Why BTC burning addresses are needed
Nowadays, token burning is required by many blockchain applications. It happens by sending cryptocurrency units to a specific destination address where no private key exists. Therefore the balance can never be unlocked or withdrawn from this specific address.
The problem is if we just use a randomly generated Bitcoin address, like for example 1Eh49uHxd938GR2DXrR21JDxSG2UTf53Ds, we could say that no private key exists for this BTC address and customers would be safe to use it as a burning address.
But with an address like this, customers never know it for sure.
Therefore we need something more specific.
Bitcoin addresses are encoded with Base58 encoding. Addresses consist of numerics, uppercase letters and lowercase letters, but without 0 (number zero), O (uppercase o), l (lowercase L) and I (uppercase i). All characters left are “123456789ABCDEFGHJKLMNPQRSTUVWXYZabcdefghijkmnopqrstuvwxyz”. This is done to avoid confusion while communicating BTC addresses.
If we now create a human-readable address consisting of Base58 characters like “1THEWEATHERSGREAT….” We know that it would take billions of years to find a corresponding private key.
Note that the leading “1….” is required by a standard Bitcoin address on mainnet.
Furthermore, we fill all other places with X’s after our message to make it unfeasible to ever discover a private key.
For example, counterparty used the burning address “1CounterpartyXXXXXXXXXXXXXXXUWLpVr” for BTC burning and XCP issuance in 2014 and had been paying out between 1000 and 1500 XCP for each Bitcoin burned and because of the long pattern and human-readable code, we certainly know that no private key exists.
Why do we need a BTC burning address?
10XRecovery issues CO2 tokens to CO2 consumers like forest owners for each tonne they removed from the atmosphere.
These tokens will get deleted by CO2 producers like farmers, gasoline car owners, etc.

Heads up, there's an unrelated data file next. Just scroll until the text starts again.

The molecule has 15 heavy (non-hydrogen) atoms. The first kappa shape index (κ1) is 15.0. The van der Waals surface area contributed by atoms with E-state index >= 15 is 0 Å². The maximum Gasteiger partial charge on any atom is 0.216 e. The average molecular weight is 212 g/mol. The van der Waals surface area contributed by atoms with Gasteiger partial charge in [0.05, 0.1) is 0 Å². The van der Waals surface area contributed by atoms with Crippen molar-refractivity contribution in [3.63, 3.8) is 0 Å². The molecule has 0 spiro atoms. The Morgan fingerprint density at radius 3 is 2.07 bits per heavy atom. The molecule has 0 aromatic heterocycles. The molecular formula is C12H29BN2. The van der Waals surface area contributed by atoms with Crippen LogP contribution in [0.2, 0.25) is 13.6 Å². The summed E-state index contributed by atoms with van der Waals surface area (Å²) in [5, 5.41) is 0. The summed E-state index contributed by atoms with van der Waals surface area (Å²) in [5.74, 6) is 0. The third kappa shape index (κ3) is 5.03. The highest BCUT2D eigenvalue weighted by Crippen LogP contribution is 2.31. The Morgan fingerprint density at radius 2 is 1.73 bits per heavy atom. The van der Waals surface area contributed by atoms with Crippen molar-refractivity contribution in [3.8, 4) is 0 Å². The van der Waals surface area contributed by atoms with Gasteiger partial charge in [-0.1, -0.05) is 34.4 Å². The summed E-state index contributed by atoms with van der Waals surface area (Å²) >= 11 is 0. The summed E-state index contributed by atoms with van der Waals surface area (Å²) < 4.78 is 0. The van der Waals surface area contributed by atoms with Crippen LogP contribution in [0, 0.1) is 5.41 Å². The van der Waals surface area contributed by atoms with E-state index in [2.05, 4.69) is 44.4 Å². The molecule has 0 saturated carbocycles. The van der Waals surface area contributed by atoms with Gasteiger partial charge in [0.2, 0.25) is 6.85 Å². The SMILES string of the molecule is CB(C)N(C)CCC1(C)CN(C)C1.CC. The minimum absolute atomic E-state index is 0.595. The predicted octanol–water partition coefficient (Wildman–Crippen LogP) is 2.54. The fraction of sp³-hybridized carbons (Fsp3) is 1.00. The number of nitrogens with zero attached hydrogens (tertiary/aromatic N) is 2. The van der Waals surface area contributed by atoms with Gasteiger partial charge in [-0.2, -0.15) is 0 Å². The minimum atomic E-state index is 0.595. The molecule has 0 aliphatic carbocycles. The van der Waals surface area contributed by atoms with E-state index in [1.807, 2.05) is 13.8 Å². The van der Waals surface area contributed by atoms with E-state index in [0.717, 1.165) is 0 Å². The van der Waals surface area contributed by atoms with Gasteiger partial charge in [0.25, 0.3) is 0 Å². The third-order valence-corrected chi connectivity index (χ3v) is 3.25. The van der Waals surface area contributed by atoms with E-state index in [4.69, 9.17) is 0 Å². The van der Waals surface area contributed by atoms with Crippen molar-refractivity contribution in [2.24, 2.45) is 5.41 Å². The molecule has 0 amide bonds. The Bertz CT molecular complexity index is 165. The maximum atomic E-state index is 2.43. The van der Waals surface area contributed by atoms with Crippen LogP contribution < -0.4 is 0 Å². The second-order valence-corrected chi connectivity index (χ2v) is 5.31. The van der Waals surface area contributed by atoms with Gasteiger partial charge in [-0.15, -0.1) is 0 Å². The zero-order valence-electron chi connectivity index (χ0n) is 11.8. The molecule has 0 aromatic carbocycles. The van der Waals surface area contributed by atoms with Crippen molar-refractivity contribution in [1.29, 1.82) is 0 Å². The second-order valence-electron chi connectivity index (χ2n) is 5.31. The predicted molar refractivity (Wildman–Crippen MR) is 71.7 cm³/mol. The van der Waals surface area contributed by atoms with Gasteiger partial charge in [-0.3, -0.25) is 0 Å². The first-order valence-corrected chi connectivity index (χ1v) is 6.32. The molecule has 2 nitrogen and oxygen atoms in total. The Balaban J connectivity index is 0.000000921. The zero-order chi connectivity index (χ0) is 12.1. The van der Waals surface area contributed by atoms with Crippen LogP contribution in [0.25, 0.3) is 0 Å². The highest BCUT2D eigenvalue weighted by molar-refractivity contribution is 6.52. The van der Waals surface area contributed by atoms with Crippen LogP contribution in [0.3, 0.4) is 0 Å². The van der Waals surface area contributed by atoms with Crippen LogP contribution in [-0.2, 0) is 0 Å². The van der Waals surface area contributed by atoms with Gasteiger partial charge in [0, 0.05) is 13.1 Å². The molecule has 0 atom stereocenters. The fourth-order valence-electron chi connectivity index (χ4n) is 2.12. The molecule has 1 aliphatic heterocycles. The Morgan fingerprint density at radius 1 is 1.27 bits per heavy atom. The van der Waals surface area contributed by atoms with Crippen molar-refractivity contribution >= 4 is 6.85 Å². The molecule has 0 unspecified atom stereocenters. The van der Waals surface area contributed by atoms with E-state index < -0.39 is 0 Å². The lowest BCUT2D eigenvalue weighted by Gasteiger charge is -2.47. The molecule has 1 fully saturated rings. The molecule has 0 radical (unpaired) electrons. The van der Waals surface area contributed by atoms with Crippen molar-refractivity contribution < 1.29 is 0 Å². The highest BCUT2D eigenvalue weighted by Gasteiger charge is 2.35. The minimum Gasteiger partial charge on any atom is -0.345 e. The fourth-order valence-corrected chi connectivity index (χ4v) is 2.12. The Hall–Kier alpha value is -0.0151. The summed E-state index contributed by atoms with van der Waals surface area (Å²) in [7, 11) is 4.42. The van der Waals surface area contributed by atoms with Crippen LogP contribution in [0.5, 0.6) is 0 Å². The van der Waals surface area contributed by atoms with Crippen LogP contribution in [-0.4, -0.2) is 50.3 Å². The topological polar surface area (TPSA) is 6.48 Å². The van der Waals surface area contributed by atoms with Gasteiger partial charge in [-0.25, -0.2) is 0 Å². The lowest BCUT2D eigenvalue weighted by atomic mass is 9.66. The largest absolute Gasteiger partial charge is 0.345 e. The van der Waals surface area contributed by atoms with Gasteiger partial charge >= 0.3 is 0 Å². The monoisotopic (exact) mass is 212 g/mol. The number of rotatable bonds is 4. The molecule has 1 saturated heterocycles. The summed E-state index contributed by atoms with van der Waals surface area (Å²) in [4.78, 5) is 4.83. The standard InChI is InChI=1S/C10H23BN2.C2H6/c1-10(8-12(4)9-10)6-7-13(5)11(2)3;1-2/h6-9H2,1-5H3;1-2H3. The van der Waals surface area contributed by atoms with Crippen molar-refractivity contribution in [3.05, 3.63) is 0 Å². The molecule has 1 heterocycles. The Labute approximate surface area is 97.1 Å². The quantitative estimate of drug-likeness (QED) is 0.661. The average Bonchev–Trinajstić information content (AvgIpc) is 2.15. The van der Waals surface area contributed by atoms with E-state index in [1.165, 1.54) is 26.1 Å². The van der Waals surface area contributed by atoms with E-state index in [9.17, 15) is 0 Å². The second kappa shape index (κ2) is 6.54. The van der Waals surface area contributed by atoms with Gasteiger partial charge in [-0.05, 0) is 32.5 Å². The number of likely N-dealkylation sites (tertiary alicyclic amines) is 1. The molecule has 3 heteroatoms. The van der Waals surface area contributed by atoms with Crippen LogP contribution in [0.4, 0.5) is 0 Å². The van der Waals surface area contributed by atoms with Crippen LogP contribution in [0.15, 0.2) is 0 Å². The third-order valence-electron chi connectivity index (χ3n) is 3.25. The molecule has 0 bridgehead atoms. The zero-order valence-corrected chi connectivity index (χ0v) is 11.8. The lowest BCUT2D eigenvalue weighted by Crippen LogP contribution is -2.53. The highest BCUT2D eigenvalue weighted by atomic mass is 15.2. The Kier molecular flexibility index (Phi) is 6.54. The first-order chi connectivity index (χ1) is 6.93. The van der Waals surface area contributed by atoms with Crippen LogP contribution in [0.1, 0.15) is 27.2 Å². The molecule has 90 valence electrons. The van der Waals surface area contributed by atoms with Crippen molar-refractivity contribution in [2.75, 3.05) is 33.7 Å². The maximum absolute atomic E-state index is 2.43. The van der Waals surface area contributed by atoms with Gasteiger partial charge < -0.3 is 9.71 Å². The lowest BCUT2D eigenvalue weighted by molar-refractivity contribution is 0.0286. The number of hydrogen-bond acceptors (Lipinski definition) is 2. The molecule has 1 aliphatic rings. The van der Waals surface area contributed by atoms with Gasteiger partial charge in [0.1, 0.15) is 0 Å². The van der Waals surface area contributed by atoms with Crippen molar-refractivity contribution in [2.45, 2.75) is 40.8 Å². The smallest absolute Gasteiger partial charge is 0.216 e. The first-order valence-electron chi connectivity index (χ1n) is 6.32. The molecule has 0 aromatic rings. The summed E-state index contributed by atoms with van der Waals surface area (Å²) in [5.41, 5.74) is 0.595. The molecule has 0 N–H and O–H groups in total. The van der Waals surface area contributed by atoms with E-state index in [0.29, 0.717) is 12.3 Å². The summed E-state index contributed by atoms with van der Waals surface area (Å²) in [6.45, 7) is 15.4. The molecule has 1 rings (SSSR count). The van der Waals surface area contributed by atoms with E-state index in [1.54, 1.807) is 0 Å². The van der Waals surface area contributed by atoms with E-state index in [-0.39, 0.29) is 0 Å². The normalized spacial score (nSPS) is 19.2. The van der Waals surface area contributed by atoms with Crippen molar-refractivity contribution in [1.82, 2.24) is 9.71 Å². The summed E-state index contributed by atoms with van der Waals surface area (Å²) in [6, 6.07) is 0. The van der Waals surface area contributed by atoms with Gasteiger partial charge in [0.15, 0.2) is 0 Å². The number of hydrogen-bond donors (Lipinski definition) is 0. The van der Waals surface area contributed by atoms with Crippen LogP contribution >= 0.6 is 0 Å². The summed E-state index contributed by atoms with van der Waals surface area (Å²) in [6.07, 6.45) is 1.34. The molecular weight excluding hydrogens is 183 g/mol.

To delete these CO2 tokens, people must send their tokens to our BTC burning address which is “1XRecoveryXXXXXXXXXXXXXXXXXXV47Rm7“.
Using this procedure, we can monitor all greenhouse gas tokens which have been burned.
How did we create our CO2 token burning address for future use?
We created our burning address “1XRecoveryXXXXXXXXXXXXXXXXXXV47Rm7” with our custom python script that we want to share for other developers in similar situations.
You can see our full script at https://gist.github.com/dancodery/e26890a60cd676ca8ca3af8c247d0bb8
Let’s break it down.
From lines 19 to 21, we check if the prefix only contains valid Base58 characters.
From lines 23 to 27, we make sure that the prefix is not longer than bitcoin addresses themselves and append X’s at the end of the address.
In line 32, we decode the address and cut the last 4 bytes, because we need them for our checksum.
In the next line, we calculate our checksum by hashing our decoded address two times sha256(sha256(decoded_address)) and only use the first 4 bytes.
The last step is to encode our decoded address and checksum and to print it to our user.
That’s it. The next question to ask is how to validate bitcoin addresses before sending funds to this address. We are going to show it in our next blog entry. You can also follow us on Twitter to stay up to date https://twitter.com/10xrecovery.
We hope you like this tutorial. If you do, you can leave a star on Github and check out our project 10XRecovery.
10XRecovery establishes a decentralized CO2 token which makes reforestation and owning trees more profitable and leaves price adjustments to the free market.